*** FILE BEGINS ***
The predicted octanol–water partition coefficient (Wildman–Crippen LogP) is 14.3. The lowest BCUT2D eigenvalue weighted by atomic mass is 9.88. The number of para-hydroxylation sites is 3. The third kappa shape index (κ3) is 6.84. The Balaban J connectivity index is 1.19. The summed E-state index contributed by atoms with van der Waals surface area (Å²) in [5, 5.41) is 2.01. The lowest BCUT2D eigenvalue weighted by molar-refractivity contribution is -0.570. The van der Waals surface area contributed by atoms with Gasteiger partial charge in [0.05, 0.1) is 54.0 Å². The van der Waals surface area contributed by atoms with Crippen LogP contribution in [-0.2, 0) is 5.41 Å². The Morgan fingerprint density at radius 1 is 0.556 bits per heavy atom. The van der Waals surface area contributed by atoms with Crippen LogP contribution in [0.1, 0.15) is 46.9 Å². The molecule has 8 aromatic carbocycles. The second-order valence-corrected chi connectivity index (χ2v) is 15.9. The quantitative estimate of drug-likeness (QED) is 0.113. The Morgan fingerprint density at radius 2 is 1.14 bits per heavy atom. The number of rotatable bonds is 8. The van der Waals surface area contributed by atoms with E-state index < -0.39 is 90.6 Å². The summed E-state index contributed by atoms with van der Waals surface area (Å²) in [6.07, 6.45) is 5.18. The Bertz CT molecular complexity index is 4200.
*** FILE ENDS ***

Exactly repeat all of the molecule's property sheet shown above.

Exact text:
The predicted octanol–water partition coefficient (Wildman–Crippen LogP) is 14.3. The lowest BCUT2D eigenvalue weighted by atomic mass is 9.88. The number of para-hydroxylation sites is 3. The third kappa shape index (κ3) is 6.84. The Balaban J connectivity index is 1.19. The summed E-state index contributed by atoms with van der Waals surface area (Å²) in [5, 5.41) is 2.01. The lowest BCUT2D eigenvalue weighted by molar-refractivity contribution is -0.570. The van der Waals surface area contributed by atoms with Gasteiger partial charge in [0.05, 0.1) is 54.0 Å². The van der Waals surface area contributed by atoms with Crippen LogP contribution in [-0.2, 0) is 5.41 Å². The Morgan fingerprint density at radius 1 is 0.556 bits per heavy atom. The van der Waals surface area contributed by atoms with Crippen LogP contribution in [0.1, 0.15) is 46.9 Å². The molecule has 8 aromatic carbocycles. The second-order valence-corrected chi connectivity index (χ2v) is 15.9. The quantitative estimate of drug-likeness (QED) is 0.113. The Morgan fingerprint density at radius 2 is 1.14 bits per heavy atom. The number of rotatable bonds is 8. The van der Waals surface area contributed by atoms with E-state index < -0.39 is 90.6 Å². The summed E-state index contributed by atoms with van der Waals surface area (Å²) in [6.07, 6.45) is 5.18. The Bertz CT molecular complexity index is 4200.